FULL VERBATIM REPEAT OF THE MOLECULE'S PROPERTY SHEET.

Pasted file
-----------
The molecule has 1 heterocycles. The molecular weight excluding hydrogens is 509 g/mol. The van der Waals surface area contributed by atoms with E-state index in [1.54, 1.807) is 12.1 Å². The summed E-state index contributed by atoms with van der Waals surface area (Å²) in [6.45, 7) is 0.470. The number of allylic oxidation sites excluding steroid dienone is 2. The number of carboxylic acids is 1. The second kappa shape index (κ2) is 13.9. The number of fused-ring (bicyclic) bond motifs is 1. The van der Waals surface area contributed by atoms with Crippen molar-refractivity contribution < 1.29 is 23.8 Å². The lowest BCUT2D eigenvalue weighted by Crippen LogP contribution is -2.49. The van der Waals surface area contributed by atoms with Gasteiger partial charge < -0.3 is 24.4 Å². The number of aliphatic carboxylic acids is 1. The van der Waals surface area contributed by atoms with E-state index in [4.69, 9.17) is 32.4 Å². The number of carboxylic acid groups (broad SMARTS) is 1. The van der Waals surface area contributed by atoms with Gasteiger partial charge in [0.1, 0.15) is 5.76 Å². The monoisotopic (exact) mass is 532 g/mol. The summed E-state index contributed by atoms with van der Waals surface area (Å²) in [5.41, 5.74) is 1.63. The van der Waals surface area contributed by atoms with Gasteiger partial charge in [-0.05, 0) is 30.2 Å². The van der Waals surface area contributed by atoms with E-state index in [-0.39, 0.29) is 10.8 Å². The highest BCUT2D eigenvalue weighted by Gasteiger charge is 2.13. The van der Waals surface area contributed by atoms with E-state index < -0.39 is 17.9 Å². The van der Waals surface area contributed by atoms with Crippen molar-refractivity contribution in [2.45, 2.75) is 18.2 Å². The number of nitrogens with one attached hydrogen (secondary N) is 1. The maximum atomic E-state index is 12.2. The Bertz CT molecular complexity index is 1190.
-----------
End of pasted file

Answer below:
The molecule has 1 heterocycles. The molecular weight excluding hydrogens is 509 g/mol. The van der Waals surface area contributed by atoms with E-state index in [1.54, 1.807) is 12.1 Å². The summed E-state index contributed by atoms with van der Waals surface area (Å²) in [6.45, 7) is 0.470. The number of allylic oxidation sites excluding steroid dienone is 2. The number of carboxylic acids is 1. The second kappa shape index (κ2) is 13.9. The number of fused-ring (bicyclic) bond motifs is 1. The van der Waals surface area contributed by atoms with Crippen molar-refractivity contribution < 1.29 is 23.8 Å². The lowest BCUT2D eigenvalue weighted by Crippen LogP contribution is -2.49. The van der Waals surface area contributed by atoms with Gasteiger partial charge < -0.3 is 24.4 Å². The number of aliphatic carboxylic acids is 1. The van der Waals surface area contributed by atoms with E-state index in [4.69, 9.17) is 32.4 Å². The number of carboxylic acid groups (broad SMARTS) is 1. The van der Waals surface area contributed by atoms with Gasteiger partial charge in [0.1, 0.15) is 5.76 Å². The monoisotopic (exact) mass is 532 g/mol. The summed E-state index contributed by atoms with van der Waals surface area (Å²) in [5.41, 5.74) is 1.63. The van der Waals surface area contributed by atoms with Gasteiger partial charge in [-0.05, 0) is 30.2 Å². The van der Waals surface area contributed by atoms with E-state index in [-0.39, 0.29) is 10.8 Å². The highest BCUT2D eigenvalue weighted by Gasteiger charge is 2.13. The van der Waals surface area contributed by atoms with E-state index < -0.39 is 17.9 Å². The van der Waals surface area contributed by atoms with Crippen molar-refractivity contribution in [2.45, 2.75) is 18.2 Å². The number of nitrogens with one attached hydrogen (secondary N) is 1. The maximum atomic E-state index is 12.2. The Bertz CT molecular complexity index is 1190.